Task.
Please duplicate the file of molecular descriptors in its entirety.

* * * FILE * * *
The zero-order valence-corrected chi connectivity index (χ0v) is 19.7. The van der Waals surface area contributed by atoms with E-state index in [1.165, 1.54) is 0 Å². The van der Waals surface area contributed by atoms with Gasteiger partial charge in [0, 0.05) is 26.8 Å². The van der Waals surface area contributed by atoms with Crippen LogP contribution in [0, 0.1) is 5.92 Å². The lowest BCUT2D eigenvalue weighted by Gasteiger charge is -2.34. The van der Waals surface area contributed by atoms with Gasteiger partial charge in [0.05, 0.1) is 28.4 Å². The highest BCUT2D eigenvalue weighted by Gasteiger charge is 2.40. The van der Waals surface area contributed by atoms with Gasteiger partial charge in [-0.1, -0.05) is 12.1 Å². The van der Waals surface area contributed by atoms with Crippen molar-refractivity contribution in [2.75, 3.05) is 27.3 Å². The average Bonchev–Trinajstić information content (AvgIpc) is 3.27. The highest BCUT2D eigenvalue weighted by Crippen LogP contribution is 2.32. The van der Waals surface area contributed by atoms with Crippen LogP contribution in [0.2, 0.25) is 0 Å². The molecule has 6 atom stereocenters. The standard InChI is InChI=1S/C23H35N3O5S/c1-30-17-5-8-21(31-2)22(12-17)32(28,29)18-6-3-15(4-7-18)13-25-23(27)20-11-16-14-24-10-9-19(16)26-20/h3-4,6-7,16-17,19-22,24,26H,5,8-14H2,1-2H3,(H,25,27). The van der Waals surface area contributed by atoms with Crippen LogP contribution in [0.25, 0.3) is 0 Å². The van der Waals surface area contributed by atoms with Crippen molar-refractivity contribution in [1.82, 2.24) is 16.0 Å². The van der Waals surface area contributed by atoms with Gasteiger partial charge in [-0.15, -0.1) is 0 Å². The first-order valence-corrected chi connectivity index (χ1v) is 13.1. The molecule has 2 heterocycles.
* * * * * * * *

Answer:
The zero-order valence-corrected chi connectivity index (χ0v) is 19.7. The van der Waals surface area contributed by atoms with E-state index in [1.165, 1.54) is 0 Å². The van der Waals surface area contributed by atoms with Gasteiger partial charge in [0, 0.05) is 26.8 Å². The van der Waals surface area contributed by atoms with Crippen LogP contribution in [0, 0.1) is 5.92 Å². The lowest BCUT2D eigenvalue weighted by Gasteiger charge is -2.34. The van der Waals surface area contributed by atoms with Gasteiger partial charge in [0.05, 0.1) is 28.4 Å². The highest BCUT2D eigenvalue weighted by Gasteiger charge is 2.40. The van der Waals surface area contributed by atoms with Gasteiger partial charge in [-0.1, -0.05) is 12.1 Å². The van der Waals surface area contributed by atoms with Crippen molar-refractivity contribution in [2.75, 3.05) is 27.3 Å². The average Bonchev–Trinajstić information content (AvgIpc) is 3.27. The highest BCUT2D eigenvalue weighted by Crippen LogP contribution is 2.32. The van der Waals surface area contributed by atoms with Crippen LogP contribution in [0.2, 0.25) is 0 Å². The molecule has 6 atom stereocenters. The standard InChI is InChI=1S/C23H35N3O5S/c1-30-17-5-8-21(31-2)22(12-17)32(28,29)18-6-3-15(4-7-18)13-25-23(27)20-11-16-14-24-10-9-19(16)26-20/h3-4,6-7,16-17,19-22,24,26H,5,8-14H2,1-2H3,(H,25,27). The van der Waals surface area contributed by atoms with Crippen LogP contribution in [0.25, 0.3) is 0 Å². The van der Waals surface area contributed by atoms with Crippen molar-refractivity contribution in [1.82, 2.24) is 16.0 Å². The van der Waals surface area contributed by atoms with Gasteiger partial charge in [-0.15, -0.1) is 0 Å². The first-order valence-corrected chi connectivity index (χ1v) is 13.1. The molecule has 2 heterocycles.